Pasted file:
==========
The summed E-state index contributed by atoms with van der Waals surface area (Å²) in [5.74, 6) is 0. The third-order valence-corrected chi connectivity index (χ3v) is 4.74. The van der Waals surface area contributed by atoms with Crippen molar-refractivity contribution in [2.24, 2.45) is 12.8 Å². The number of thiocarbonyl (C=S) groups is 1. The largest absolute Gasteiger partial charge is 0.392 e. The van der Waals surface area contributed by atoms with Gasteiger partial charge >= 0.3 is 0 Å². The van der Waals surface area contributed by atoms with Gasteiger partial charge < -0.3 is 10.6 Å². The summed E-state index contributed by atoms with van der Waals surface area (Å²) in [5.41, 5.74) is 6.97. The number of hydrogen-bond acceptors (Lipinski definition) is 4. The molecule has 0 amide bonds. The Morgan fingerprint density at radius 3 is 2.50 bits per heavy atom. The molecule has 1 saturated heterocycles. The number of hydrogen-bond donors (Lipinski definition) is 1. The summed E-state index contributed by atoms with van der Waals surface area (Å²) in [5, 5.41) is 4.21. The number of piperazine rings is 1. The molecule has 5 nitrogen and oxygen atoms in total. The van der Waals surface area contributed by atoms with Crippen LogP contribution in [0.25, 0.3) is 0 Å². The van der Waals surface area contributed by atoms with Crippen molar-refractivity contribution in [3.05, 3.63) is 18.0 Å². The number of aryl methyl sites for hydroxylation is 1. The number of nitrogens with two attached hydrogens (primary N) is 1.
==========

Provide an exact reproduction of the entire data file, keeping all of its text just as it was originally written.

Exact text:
The summed E-state index contributed by atoms with van der Waals surface area (Å²) in [5.74, 6) is 0. The third-order valence-corrected chi connectivity index (χ3v) is 4.74. The van der Waals surface area contributed by atoms with Crippen molar-refractivity contribution in [2.24, 2.45) is 12.8 Å². The number of thiocarbonyl (C=S) groups is 1. The largest absolute Gasteiger partial charge is 0.392 e. The van der Waals surface area contributed by atoms with Gasteiger partial charge >= 0.3 is 0 Å². The van der Waals surface area contributed by atoms with Gasteiger partial charge < -0.3 is 10.6 Å². The summed E-state index contributed by atoms with van der Waals surface area (Å²) in [5.41, 5.74) is 6.97. The number of hydrogen-bond acceptors (Lipinski definition) is 4. The molecule has 0 amide bonds. The Morgan fingerprint density at radius 3 is 2.50 bits per heavy atom. The molecule has 1 saturated heterocycles. The number of hydrogen-bond donors (Lipinski definition) is 1. The summed E-state index contributed by atoms with van der Waals surface area (Å²) in [5, 5.41) is 4.21. The number of piperazine rings is 1. The molecule has 5 nitrogen and oxygen atoms in total. The van der Waals surface area contributed by atoms with Crippen LogP contribution in [0.25, 0.3) is 0 Å². The van der Waals surface area contributed by atoms with Crippen molar-refractivity contribution in [3.05, 3.63) is 18.0 Å². The number of aryl methyl sites for hydroxylation is 1. The number of nitrogens with two attached hydrogens (primary N) is 1.